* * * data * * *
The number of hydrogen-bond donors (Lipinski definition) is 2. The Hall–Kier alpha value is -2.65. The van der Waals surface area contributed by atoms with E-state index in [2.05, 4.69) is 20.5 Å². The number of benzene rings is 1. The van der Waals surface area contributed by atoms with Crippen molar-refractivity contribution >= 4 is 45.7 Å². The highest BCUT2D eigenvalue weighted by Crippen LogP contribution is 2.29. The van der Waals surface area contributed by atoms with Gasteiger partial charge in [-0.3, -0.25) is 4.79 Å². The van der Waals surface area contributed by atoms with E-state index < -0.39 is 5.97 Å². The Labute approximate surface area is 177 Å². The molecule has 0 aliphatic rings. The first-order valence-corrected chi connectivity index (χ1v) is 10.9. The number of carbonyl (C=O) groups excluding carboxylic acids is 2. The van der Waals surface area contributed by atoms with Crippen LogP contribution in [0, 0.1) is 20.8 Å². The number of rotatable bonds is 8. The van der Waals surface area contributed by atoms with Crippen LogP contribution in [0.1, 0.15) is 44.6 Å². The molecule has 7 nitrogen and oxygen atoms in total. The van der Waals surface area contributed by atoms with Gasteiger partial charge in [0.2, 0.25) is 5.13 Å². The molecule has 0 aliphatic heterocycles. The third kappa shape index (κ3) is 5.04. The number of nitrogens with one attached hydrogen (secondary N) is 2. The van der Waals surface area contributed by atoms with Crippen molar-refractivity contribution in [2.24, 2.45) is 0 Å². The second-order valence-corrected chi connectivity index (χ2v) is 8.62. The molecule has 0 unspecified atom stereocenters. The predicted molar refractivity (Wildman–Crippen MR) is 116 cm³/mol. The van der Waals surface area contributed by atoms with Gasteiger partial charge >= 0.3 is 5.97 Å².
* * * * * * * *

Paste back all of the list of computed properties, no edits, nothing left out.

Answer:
The number of hydrogen-bond donors (Lipinski definition) is 2. The Hall–Kier alpha value is -2.65. The van der Waals surface area contributed by atoms with E-state index in [2.05, 4.69) is 20.5 Å². The number of benzene rings is 1. The van der Waals surface area contributed by atoms with Crippen molar-refractivity contribution >= 4 is 45.7 Å². The highest BCUT2D eigenvalue weighted by Crippen LogP contribution is 2.29. The van der Waals surface area contributed by atoms with Gasteiger partial charge in [-0.3, -0.25) is 4.79 Å². The van der Waals surface area contributed by atoms with E-state index < -0.39 is 5.97 Å². The Labute approximate surface area is 177 Å². The molecule has 0 aliphatic rings. The first-order valence-corrected chi connectivity index (χ1v) is 10.9. The number of carbonyl (C=O) groups excluding carboxylic acids is 2. The van der Waals surface area contributed by atoms with Crippen LogP contribution in [0, 0.1) is 20.8 Å². The number of rotatable bonds is 8. The van der Waals surface area contributed by atoms with Crippen LogP contribution in [0.1, 0.15) is 44.6 Å². The molecule has 7 nitrogen and oxygen atoms in total. The van der Waals surface area contributed by atoms with Gasteiger partial charge in [0.2, 0.25) is 5.13 Å². The molecule has 0 aliphatic heterocycles. The third kappa shape index (κ3) is 5.04. The number of nitrogens with one attached hydrogen (secondary N) is 2. The van der Waals surface area contributed by atoms with Crippen molar-refractivity contribution in [2.24, 2.45) is 0 Å². The second-order valence-corrected chi connectivity index (χ2v) is 8.62. The molecule has 0 unspecified atom stereocenters. The predicted molar refractivity (Wildman–Crippen MR) is 116 cm³/mol. The van der Waals surface area contributed by atoms with Gasteiger partial charge >= 0.3 is 5.97 Å².